Substantial debt a bad look for borrowers

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While taking on a lot of debt is perilous in and of itself — especially considering the brutal interest rates on credit cards — Canadians also need to worry about the way their habits look to lenders.

Your “credit utilization” is the second-biggest factor that determines your credit score. It’s the total amount of revolving credit, including credit cards and lines of credit, you are using measured against the total amount of credit you have available.

So, if you have just one credit card with a $10,000 limit and you bought $5,000 worth of stuff, you’ve utilized 50% of your available credit. Most experts recommend that people keep their credit utilization rate at 30% or less to maintain a good credit score.

A high credit utilization rate can be a sign to lenders that you’re having trouble managing your finances. That can lower your credit score and make borrowing money in the future more difficult and more expensive.

If your utilization rate is on the high side, you’re not alone. The Borrowell study, which looked at almost a million clients, found the average Canadian rate was 43.5%. And, the recently released MNP Consumer Debt Index found more than three in 10 Canadians said their debt levels worsened during the pandemic.

Despite this, nearly a third say they plan to spend more than they usually would as the pandemic wanes and lockdowns end.

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Keep your wallet full and score high

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Last year, Canadian households saved an incredible $184 billion more than pre-COVID levels, according to an RBC report. This could help carry some families through a potential revenge spending spree.

For the rest, avoiding a buy now, pay later attitude is the best way to avoid financial damage. Here are a few other ways to lower your credit utilization and keep your credit score high.

Reduce your debt

Start by calculating how much debt you need to pay off to achieve a 30% credit utilization rate. You can do this by adding the credit limits on all your accounts and multiplying the total by 0.3.

If high interest rates are making it difficult to pay down your balance, consider taking out a debt consolidation loan.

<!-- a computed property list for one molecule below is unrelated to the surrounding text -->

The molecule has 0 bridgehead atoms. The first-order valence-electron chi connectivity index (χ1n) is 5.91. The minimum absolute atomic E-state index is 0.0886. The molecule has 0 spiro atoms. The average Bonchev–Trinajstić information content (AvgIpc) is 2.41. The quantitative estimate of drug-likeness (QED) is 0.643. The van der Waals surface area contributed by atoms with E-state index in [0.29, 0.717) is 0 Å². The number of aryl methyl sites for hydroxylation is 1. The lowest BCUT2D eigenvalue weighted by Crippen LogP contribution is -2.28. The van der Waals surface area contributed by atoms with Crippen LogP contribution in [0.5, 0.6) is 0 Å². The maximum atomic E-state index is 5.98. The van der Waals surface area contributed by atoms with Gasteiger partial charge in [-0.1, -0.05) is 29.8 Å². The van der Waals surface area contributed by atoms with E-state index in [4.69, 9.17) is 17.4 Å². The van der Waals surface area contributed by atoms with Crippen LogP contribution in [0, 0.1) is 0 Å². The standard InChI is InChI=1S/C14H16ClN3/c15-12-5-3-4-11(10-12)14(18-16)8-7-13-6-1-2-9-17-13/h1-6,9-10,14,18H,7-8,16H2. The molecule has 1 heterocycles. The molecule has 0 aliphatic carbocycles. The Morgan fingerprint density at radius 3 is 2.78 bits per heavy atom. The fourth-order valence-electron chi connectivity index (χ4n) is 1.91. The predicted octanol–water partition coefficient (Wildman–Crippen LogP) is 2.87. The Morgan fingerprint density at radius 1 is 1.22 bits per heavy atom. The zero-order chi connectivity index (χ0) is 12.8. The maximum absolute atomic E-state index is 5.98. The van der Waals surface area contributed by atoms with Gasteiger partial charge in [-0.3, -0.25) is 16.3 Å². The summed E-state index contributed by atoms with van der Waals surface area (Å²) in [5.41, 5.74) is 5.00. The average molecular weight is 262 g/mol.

These loans combine your debt into one single monthly payment at interest rates that are generally lower than what you’ll get with a credit card (though they can be higher than some other types of loans).

And if you have money mid-month that you can use to pay off some of your debt, don’t wait until the end of the month. That can also save you money on interest.

Increase your credit limits

Asking your provider to increase your limit will reduce your credit utilization, but it can be a double-edged sword.

Make sure your balance doesn’t grow alongside your limit, and be aware that inquiries about new cards or limit increases can also temporarily lower your credit score.

Applying for a new credit card or line of credit is another way to increase your total credit limit, but it comes with a similar caveat. If you use up this additional credit, you can end up in the same situation or worse.

At the same time, consider holding on to any credit cards or lines of credit you’re not using, assuming they don’t charge a monthly or annual fee. Old accounts help build your credit history — another factor in deciding your score — and closing them could do more harm than good.

Boost your income

Look for ways to increase your income in the short term. A second job, overtime hours, contract or freelance work can all bring in additional funds to pay off your debt.

If you don’t have time in your week for any of that, there are a few ways to earn a bit of extra scratch during your daily routine.

You might download a rewards app that offers real cash back — not points — from your regular purchases.

Or you can use a site that pays you in gift cards for watching videos and taking surveys — the sort of thing you might do in your off hours, anyway.


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Jennifer Crump Freelance Contributor

Jennifer Crump was formerly a freelance contributor to

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